Let me start this post with a disclaimer: I am not in any way endorsing, praising or recommending this book. I just have a few comments I'd like to make about it.
I just finished reading The Trials of Tiffany Trott by Isabel Wolff. It is unlike any other book I have ever read. Isabel Wolff had been recommended to me as an author whose works the recommender had enjoyed; so when I saw this book on my last trip to the paperback used book store, I decided to buy it and try it on for size. This 400-page book is one of those that I completed in spite of the fact that the plot held little or no interest for me. What kept me reading was the clever use of words and the unusual vocabulary choices.
Here are some of the wonderfully unusual adjective choices Ms Wolff made, with definitions in parentheses, in case you need them:
- ... sky was a refulgent blue.... (a radiant or resplendent quality or state)
- ... scabrous toilet...(covered with raised, roughened, or unwholesome patches)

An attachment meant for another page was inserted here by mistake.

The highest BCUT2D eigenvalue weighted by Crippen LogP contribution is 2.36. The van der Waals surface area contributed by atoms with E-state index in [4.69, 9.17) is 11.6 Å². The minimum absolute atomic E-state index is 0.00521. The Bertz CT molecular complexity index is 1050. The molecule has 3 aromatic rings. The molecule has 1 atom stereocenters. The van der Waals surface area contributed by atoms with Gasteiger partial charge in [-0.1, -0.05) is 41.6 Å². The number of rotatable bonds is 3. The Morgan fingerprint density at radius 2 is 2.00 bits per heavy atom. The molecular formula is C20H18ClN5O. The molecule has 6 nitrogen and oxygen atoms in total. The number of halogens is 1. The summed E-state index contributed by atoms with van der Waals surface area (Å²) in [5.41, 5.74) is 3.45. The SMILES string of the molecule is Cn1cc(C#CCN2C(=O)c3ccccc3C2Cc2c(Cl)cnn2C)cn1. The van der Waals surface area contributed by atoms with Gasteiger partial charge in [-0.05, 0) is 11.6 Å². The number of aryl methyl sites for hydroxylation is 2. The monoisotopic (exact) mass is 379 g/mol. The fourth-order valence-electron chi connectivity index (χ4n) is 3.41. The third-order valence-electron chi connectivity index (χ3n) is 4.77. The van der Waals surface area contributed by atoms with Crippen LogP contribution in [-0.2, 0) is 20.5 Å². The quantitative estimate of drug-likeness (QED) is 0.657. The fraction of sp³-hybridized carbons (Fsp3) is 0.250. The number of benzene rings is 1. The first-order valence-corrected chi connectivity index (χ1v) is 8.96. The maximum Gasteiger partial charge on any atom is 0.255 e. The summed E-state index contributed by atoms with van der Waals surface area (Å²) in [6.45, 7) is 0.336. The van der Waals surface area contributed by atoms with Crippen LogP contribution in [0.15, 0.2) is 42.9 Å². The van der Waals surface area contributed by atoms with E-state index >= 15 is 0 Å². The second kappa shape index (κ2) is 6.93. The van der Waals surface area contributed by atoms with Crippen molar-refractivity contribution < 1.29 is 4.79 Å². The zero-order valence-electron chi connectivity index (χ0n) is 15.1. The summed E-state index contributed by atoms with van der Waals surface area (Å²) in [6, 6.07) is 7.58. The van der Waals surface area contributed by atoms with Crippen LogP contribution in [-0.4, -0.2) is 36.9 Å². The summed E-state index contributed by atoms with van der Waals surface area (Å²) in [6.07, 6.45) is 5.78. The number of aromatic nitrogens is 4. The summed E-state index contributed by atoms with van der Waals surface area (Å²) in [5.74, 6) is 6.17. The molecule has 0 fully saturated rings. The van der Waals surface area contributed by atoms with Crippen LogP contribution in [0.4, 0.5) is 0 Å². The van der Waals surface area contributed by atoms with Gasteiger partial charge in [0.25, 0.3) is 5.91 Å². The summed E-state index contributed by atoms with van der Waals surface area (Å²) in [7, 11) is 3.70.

- ....aciduous tone of voice...(somewhat acid or harsh in taste or manner)
- .....prognathous jaw...(being or having the lower jaw projecting beyond the upper part of the face)
- ....her complexion was as etiolated as...(deprived of natural vigor)
- ...her amanuensis, not her boyfriend....(one employed to write from dictation or to copy manuscript)
- ...she said, splenetically.... (malevolently, spitefully)
- ...the main course is practically carobonized... (apparently this was a misspelling or a typographical error. Carbonized means charred.)
- in a discussion about plastic surgery: "...knife begins at forty."
- While waiting for a late blind date to show up: "...my anxiety levels were almost Himalayan."
- "....about as attractive as a baboon's bottom."
- While enduring a long monologue by a boring date: "...as one narcoleptic gem after another dropped from his lips."
- "I am not a commitophobe. I'm the opposite. I'm a spouseomane."